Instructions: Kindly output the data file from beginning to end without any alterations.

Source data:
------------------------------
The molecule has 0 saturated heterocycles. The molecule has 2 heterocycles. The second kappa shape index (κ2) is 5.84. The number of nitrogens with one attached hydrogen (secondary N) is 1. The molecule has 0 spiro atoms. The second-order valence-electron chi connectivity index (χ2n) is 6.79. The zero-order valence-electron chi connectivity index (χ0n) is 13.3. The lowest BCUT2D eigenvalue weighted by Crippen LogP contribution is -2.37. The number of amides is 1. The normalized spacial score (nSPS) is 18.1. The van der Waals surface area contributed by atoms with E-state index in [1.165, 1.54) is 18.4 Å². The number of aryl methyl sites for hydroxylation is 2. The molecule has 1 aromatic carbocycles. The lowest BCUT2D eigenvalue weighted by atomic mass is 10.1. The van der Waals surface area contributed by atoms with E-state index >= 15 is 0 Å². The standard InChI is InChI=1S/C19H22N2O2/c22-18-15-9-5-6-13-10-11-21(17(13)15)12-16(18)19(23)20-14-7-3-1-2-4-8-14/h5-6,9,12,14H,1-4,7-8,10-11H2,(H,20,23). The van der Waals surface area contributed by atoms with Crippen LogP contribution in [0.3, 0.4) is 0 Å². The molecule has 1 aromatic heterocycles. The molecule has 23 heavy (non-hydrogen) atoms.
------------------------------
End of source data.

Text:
The molecule has 0 saturated heterocycles. The molecule has 2 heterocycles. The second kappa shape index (κ2) is 5.84. The number of nitrogens with one attached hydrogen (secondary N) is 1. The molecule has 0 spiro atoms. The second-order valence-electron chi connectivity index (χ2n) is 6.79. The zero-order valence-electron chi connectivity index (χ0n) is 13.3. The lowest BCUT2D eigenvalue weighted by Crippen LogP contribution is -2.37. The number of amides is 1. The normalized spacial score (nSPS) is 18.1. The van der Waals surface area contributed by atoms with E-state index in [1.165, 1.54) is 18.4 Å². The number of aryl methyl sites for hydroxylation is 2. The molecule has 1 aromatic carbocycles. The lowest BCUT2D eigenvalue weighted by atomic mass is 10.1. The van der Waals surface area contributed by atoms with E-state index >= 15 is 0 Å². The standard InChI is InChI=1S/C19H22N2O2/c22-18-15-9-5-6-13-10-11-21(17(13)15)12-16(18)19(23)20-14-7-3-1-2-4-8-14/h5-6,9,12,14H,1-4,7-8,10-11H2,(H,20,23). The van der Waals surface area contributed by atoms with Crippen LogP contribution in [0.3, 0.4) is 0 Å². The molecule has 1 aromatic heterocycles. The molecule has 23 heavy (non-hydrogen) atoms.